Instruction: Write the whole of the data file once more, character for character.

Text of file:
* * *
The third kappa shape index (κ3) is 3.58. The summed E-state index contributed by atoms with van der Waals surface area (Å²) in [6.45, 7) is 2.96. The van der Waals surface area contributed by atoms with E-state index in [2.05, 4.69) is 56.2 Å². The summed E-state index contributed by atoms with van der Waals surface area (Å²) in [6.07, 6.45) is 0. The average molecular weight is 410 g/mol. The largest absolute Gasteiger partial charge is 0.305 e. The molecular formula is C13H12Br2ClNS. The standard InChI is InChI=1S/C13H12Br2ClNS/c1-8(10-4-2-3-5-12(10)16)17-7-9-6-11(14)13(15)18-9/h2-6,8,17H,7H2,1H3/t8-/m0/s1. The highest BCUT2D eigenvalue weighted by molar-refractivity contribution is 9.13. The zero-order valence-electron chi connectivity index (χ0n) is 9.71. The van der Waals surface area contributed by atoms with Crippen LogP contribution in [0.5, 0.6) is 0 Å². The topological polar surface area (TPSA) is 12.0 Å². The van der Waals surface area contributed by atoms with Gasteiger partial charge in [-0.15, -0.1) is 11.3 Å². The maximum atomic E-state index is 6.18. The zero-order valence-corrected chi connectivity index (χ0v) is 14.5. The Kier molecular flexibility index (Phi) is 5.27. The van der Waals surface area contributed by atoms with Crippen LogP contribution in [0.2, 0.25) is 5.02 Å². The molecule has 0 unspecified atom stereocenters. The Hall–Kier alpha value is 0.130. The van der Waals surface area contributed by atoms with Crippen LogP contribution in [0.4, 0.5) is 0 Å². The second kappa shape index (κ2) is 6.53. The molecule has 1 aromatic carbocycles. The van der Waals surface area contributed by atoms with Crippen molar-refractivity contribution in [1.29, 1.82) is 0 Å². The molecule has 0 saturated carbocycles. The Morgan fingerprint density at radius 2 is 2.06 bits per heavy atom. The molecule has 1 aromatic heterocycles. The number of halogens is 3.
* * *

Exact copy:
The third kappa shape index (κ3) is 3.58. The summed E-state index contributed by atoms with van der Waals surface area (Å²) in [6.45, 7) is 2.96. The van der Waals surface area contributed by atoms with E-state index in [2.05, 4.69) is 56.2 Å². The summed E-state index contributed by atoms with van der Waals surface area (Å²) in [6.07, 6.45) is 0. The average molecular weight is 410 g/mol. The largest absolute Gasteiger partial charge is 0.305 e. The molecular formula is C13H12Br2ClNS. The standard InChI is InChI=1S/C13H12Br2ClNS/c1-8(10-4-2-3-5-12(10)16)17-7-9-6-11(14)13(15)18-9/h2-6,8,17H,7H2,1H3/t8-/m0/s1. The highest BCUT2D eigenvalue weighted by molar-refractivity contribution is 9.13. The zero-order valence-electron chi connectivity index (χ0n) is 9.71. The van der Waals surface area contributed by atoms with Crippen LogP contribution in [0.5, 0.6) is 0 Å². The topological polar surface area (TPSA) is 12.0 Å². The van der Waals surface area contributed by atoms with Gasteiger partial charge in [-0.15, -0.1) is 11.3 Å². The maximum atomic E-state index is 6.18. The zero-order valence-corrected chi connectivity index (χ0v) is 14.5. The Kier molecular flexibility index (Phi) is 5.27. The van der Waals surface area contributed by atoms with Crippen LogP contribution in [0.2, 0.25) is 5.02 Å². The molecule has 0 unspecified atom stereocenters. The Hall–Kier alpha value is 0.130. The van der Waals surface area contributed by atoms with Crippen LogP contribution in [0.4, 0.5) is 0 Å². The second kappa shape index (κ2) is 6.53. The molecule has 1 aromatic carbocycles. The van der Waals surface area contributed by atoms with Crippen molar-refractivity contribution in [1.29, 1.82) is 0 Å². The molecule has 0 saturated carbocycles. The Morgan fingerprint density at radius 2 is 2.06 bits per heavy atom. The molecule has 1 aromatic heterocycles. The number of halogens is 3.